Reprinted from the Growing Up In a Digital World issue of Visions Journal, 2023, 18 (1), p. 4
While I was growing up in the 80’s and 90’s, the internet was only just beginning to establish a common household presence in British Columbian households. That funny garbled sound on the phone line when we wanted to connect to the internet opened up a vast new world of possibilities and connections. Youth who grew up in my generation connected with others through ICQ, Friendster, Myspace, AOL chatrooms and this new technology called email. Those who grew up in earlier decades adjusted to life with other technologies—now termed ‘traditional’ or ‘mainstream’ media—such as television and radio. These days, children and youth are growing up with a new plethora of digital technologies at school, home and play. From TikTok, Snapchat and Youtube to Virtual Reality, artificial intelligence and smart appliances, technology is mediating more and more of daily life.
Although today’s digital technology feels vastly different than the technology that came before it, many of the questions around growing up in a digital world are the same: How much is too much screen-time for children and youth? Are digital relationships just as fulfilling as in-person relationships? Is what they’re being exposed to safe? How do we navigate mental health and substance use concerns while living life in digital spaces?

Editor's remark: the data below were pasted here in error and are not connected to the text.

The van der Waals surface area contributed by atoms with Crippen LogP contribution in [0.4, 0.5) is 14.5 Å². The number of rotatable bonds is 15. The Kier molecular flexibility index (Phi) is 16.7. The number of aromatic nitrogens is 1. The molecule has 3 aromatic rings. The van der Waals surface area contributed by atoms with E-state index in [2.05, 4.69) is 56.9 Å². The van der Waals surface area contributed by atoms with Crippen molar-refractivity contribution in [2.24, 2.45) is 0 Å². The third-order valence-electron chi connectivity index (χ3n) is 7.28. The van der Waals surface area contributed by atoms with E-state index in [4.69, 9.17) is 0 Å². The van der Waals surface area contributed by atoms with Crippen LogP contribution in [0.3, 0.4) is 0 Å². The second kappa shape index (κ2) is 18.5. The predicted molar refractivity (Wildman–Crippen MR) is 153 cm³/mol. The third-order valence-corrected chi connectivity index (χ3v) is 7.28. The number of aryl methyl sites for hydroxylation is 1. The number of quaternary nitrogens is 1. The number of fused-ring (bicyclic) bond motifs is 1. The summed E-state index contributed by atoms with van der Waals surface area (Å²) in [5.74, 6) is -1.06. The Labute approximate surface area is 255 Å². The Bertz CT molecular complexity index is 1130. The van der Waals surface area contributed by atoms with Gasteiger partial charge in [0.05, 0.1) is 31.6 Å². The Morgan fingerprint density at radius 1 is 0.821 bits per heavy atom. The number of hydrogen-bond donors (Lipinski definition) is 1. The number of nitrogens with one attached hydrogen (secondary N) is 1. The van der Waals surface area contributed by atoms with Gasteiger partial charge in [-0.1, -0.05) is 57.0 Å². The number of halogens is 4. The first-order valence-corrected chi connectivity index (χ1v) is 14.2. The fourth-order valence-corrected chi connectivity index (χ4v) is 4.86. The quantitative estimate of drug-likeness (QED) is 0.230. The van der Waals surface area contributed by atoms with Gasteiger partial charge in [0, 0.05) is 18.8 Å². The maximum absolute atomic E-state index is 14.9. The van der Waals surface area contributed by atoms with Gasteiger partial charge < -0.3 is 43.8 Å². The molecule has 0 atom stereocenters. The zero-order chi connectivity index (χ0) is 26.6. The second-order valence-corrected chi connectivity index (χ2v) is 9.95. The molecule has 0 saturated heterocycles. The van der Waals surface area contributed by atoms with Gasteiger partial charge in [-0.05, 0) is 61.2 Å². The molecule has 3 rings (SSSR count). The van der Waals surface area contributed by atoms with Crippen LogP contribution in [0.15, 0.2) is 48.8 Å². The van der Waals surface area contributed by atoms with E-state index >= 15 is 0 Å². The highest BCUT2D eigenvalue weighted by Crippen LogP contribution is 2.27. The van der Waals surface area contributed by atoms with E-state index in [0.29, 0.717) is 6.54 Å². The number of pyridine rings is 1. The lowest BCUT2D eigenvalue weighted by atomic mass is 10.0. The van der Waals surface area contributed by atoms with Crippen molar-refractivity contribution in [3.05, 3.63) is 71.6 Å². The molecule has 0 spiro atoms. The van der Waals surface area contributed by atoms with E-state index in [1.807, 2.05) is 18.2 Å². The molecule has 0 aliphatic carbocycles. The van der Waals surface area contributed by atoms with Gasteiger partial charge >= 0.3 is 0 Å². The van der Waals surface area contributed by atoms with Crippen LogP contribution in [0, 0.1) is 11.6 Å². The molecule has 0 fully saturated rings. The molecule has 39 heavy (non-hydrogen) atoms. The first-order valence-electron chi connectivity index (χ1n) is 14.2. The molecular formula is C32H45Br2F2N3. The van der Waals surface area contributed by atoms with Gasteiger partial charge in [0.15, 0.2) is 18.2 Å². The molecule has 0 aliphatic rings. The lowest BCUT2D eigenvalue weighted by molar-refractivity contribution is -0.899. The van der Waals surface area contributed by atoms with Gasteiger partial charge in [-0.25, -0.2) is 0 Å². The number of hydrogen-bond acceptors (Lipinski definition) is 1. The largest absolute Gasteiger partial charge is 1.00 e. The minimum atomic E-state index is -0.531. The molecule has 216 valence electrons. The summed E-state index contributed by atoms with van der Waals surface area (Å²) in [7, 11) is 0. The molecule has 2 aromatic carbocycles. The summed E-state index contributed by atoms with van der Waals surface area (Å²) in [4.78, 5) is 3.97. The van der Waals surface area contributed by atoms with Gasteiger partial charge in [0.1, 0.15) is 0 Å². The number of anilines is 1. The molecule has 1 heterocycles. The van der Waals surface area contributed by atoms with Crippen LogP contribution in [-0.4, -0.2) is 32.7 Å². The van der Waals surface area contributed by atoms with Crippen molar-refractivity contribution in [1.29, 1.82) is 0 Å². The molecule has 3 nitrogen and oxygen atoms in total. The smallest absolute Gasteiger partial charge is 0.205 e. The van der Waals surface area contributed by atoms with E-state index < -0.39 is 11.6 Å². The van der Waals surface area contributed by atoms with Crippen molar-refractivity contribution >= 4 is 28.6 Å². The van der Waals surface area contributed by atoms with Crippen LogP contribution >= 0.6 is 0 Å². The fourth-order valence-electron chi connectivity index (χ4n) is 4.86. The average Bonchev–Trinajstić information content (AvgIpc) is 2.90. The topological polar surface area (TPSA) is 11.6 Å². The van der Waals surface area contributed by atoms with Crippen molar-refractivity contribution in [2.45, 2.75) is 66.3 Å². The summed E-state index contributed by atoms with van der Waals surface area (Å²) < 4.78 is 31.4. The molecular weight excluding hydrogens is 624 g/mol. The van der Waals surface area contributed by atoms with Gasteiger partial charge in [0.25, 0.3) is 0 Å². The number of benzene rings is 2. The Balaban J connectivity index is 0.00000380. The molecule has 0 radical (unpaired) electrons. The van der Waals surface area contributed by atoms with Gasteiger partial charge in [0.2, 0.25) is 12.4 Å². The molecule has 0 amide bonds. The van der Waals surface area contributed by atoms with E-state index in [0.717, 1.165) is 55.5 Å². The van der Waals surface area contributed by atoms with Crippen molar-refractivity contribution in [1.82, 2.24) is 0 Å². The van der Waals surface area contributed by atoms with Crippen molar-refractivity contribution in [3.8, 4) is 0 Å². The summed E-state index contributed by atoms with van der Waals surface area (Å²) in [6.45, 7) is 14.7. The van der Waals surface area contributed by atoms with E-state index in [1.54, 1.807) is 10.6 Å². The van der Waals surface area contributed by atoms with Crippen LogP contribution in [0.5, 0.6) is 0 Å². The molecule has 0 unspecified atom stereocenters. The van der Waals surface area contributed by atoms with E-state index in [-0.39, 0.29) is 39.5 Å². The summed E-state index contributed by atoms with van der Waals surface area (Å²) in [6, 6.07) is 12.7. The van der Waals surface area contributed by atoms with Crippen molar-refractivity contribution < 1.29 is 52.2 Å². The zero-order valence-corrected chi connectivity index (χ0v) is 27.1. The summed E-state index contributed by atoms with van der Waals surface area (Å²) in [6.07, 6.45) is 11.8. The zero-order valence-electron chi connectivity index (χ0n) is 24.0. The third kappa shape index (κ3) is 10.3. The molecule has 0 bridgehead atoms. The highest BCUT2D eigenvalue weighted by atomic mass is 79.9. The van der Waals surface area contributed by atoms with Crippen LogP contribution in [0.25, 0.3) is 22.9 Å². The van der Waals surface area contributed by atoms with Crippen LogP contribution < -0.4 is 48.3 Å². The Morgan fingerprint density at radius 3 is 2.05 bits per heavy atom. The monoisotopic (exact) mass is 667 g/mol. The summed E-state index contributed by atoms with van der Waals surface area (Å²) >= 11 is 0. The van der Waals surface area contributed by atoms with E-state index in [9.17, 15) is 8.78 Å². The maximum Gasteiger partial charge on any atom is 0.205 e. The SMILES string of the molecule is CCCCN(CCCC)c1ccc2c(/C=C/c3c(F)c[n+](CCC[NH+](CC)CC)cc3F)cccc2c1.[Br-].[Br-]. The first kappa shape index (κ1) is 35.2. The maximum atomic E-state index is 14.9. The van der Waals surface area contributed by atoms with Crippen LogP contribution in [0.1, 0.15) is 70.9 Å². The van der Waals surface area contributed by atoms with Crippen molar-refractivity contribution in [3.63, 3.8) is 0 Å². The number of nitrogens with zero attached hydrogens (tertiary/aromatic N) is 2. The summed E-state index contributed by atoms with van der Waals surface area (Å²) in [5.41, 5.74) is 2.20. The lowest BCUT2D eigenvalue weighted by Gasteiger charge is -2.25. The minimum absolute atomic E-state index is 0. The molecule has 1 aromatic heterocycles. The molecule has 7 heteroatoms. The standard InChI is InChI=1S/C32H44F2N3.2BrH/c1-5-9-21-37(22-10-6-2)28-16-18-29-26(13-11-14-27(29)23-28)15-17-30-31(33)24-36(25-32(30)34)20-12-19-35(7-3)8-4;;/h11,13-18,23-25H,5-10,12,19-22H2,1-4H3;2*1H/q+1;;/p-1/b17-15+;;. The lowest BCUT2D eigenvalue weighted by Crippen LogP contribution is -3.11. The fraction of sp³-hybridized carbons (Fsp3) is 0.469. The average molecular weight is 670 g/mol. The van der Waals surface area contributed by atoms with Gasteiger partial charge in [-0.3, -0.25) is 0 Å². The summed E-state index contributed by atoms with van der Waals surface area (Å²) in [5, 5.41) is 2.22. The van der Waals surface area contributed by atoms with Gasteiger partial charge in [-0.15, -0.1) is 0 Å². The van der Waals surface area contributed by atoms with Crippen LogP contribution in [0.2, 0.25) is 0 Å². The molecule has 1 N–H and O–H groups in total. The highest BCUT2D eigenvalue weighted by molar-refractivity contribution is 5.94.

In this issue, our contributors explore precisely these questions, and more. Our Guest Editor, Dr. Midori Ogasawara, explores what it means to unplug in an era when most of our relationships—to ourselves, to each other, and with societal institutions—are lived out online. Carol Todd, mother of Amanda Todd, shares tips towards living a healthier and safer digital life. Malcolm,* parent of a gifted son who lives with autism and ADHD, shares how and when screens can be beneficial in unique ways. In the teaser section for our next issue on Intergenerational Trauma, Ferma Ravn-Greenway shares some ideas on how to parent in an age where disaster media and “doomscrolling” is the norm.
I also wanted to alert you to a new change to Visions: we will now be experimenting with three longer issues a year instead of four. Given huge increases in printing and production costs, we’re moving to a more fiscally responsible model while still bringing you all of the same great mental health and substance use content in print and online. Please feel free to share your thoughts with me on this change by writing to [email protected].
About the author
Kamal Arora is Visions Editor and Leader of Health Promotion and Education at the Canadian Mental Health Association’s BC Division